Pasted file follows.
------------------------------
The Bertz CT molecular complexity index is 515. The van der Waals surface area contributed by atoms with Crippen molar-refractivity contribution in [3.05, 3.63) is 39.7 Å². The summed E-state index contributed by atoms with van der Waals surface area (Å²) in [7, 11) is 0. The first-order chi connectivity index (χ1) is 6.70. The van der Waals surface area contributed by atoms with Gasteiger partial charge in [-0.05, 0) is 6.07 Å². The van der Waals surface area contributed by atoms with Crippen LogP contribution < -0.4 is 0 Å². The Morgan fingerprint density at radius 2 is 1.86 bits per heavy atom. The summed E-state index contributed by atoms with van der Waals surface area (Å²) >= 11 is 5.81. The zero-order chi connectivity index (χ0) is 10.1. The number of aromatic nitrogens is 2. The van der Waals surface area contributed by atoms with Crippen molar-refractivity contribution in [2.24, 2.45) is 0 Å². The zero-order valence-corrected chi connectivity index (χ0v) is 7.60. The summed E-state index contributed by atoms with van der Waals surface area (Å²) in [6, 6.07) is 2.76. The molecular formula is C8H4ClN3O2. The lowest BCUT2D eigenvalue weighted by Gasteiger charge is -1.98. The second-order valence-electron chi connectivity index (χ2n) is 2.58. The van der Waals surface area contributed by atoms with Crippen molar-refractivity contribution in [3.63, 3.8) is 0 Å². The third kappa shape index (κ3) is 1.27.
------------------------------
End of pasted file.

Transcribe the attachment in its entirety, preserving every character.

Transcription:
The Bertz CT molecular complexity index is 515. The van der Waals surface area contributed by atoms with Crippen molar-refractivity contribution in [3.05, 3.63) is 39.7 Å². The summed E-state index contributed by atoms with van der Waals surface area (Å²) in [7, 11) is 0. The first-order chi connectivity index (χ1) is 6.70. The van der Waals surface area contributed by atoms with Gasteiger partial charge in [-0.05, 0) is 6.07 Å². The van der Waals surface area contributed by atoms with Crippen LogP contribution < -0.4 is 0 Å². The Morgan fingerprint density at radius 2 is 1.86 bits per heavy atom. The summed E-state index contributed by atoms with van der Waals surface area (Å²) >= 11 is 5.81. The zero-order chi connectivity index (χ0) is 10.1. The number of aromatic nitrogens is 2. The van der Waals surface area contributed by atoms with Crippen molar-refractivity contribution in [2.24, 2.45) is 0 Å². The zero-order valence-corrected chi connectivity index (χ0v) is 7.60. The summed E-state index contributed by atoms with van der Waals surface area (Å²) in [6, 6.07) is 2.76. The molecular formula is C8H4ClN3O2. The lowest BCUT2D eigenvalue weighted by Gasteiger charge is -1.98. The second-order valence-electron chi connectivity index (χ2n) is 2.58. The van der Waals surface area contributed by atoms with Crippen molar-refractivity contribution in [3.63, 3.8) is 0 Å². The third kappa shape index (κ3) is 1.27.